Much has been happening in health care across our country. The fourth year of open enrollment for the Affordable Care Act just ended. It’s exciting to realize that the number of uninsured people in our country is at its lowest number ever, largely because of the Affordable Care Act. Dedicated health care navigators have helped over 30 million people to gain health care coverage. Imagine the collective sigh of relief amongst this population as health coverage worries are lifted from the shoulders of women and men, parents and single people, some for the first time ever.
My Personal Experience with Medicaid
This reminds me of my first encounter with the detrimental effects of being uninsured. I was just 19 years old. I began to run a temperature. My parents thought I might have the flu, but overnight I developed into agonizing pain and near-constant vomiting. Now, mind you, I didn’t have health insurance (having aged out of my parents insurant at age 18). I was a full-time college student. My father pastored a missional church for Native Americans and Mom working in a retail jewelry store; money was tight at home with five growing children. My parents rushed me to the American Indian Free Clinic where they quickly told my parents to take me to the emergency room. I entered the large public hospital nearby only to be told to wait. There were many people in the waiting room: a constant barrage of EMT’s with gunshot victims, others far sicker than me.
Finally 8 hours later, I was seen and rushed to surgery with an appendix about to burst. The next day, someone came to my hospital room to talk about paying for the medical expenses. That scared me. I didn’t have money to pay the hospital bill; my parents couldn’t pay it. What was I going to do? It turned out that I was eligible for Medicaid in my state, and due to my condition they were able to expedite my enrollment. I thank God for this program that helped me long ago. Today the Affordable Care Act covers young people up to the age of 26 on their parent’s health insurance or they can gain coverage in the health insurance exchanges or marketplaces.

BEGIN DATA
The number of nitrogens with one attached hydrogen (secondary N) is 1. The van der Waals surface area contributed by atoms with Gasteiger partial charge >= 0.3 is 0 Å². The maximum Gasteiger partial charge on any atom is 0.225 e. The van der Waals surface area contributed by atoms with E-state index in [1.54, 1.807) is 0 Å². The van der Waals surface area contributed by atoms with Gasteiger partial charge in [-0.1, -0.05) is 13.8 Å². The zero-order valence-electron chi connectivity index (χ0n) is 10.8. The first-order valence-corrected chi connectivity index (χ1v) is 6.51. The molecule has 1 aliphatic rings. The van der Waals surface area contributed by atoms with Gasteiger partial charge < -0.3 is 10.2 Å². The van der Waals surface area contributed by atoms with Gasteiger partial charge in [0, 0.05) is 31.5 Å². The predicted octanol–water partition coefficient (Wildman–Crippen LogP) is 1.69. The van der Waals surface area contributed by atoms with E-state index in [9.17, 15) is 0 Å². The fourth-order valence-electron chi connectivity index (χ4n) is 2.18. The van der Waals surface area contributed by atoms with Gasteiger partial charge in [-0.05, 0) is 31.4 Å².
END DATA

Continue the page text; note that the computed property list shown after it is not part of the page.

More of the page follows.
Forgetting to Care for the Least of These
But what is frightening now is that Congress seems willing to undo the important promise we made to take care of the ‘least of these.’ They have their sights set on the health care coverage known as Medicaid. This important safety net program helps people who most need our help as a nation. Mothers, fathers, children, disabled people and elderly in nursing homes.
But now, Congress is discussing ways to make deep cuts and changes to Medicaid that will hurt poor people, elderly people in nursing homes who have exhausted their personal finances, children, pregnant women, and disabled people. All of these populations will be left out under the changes being proposed to cap or block grant Medicaid. Caps and block grants are no less than drastic cuts to a much-needed historic safety net program. We are better than this.
My experience as a young person profoundly affected how I thought of our country and what it is capable of doing. I like to think of Medicaid as the program that lets us know that our great and wealthy nation can take care of our own no matter what the circumstance. Sounds familiar, don’t you think? Jesus demonstrated this to us in his ministry with the poor, the widow, the tax collector in his society.
Concerns Turn to Action
What can you do?
It’s your time to take action! Contact your Senators and Representatives. Tell them your health care story. Let them know that Medicaid must remain the promise of a great nation. The promise of health care coverage for everyone. Town Halls and meetings are being held with Members of Congress this week. Join in and do even more than writing a letter. Show your presence. If you want to know how to set up a meeting or to engage in a Town Hall, contact us and we will connect you with one in your area.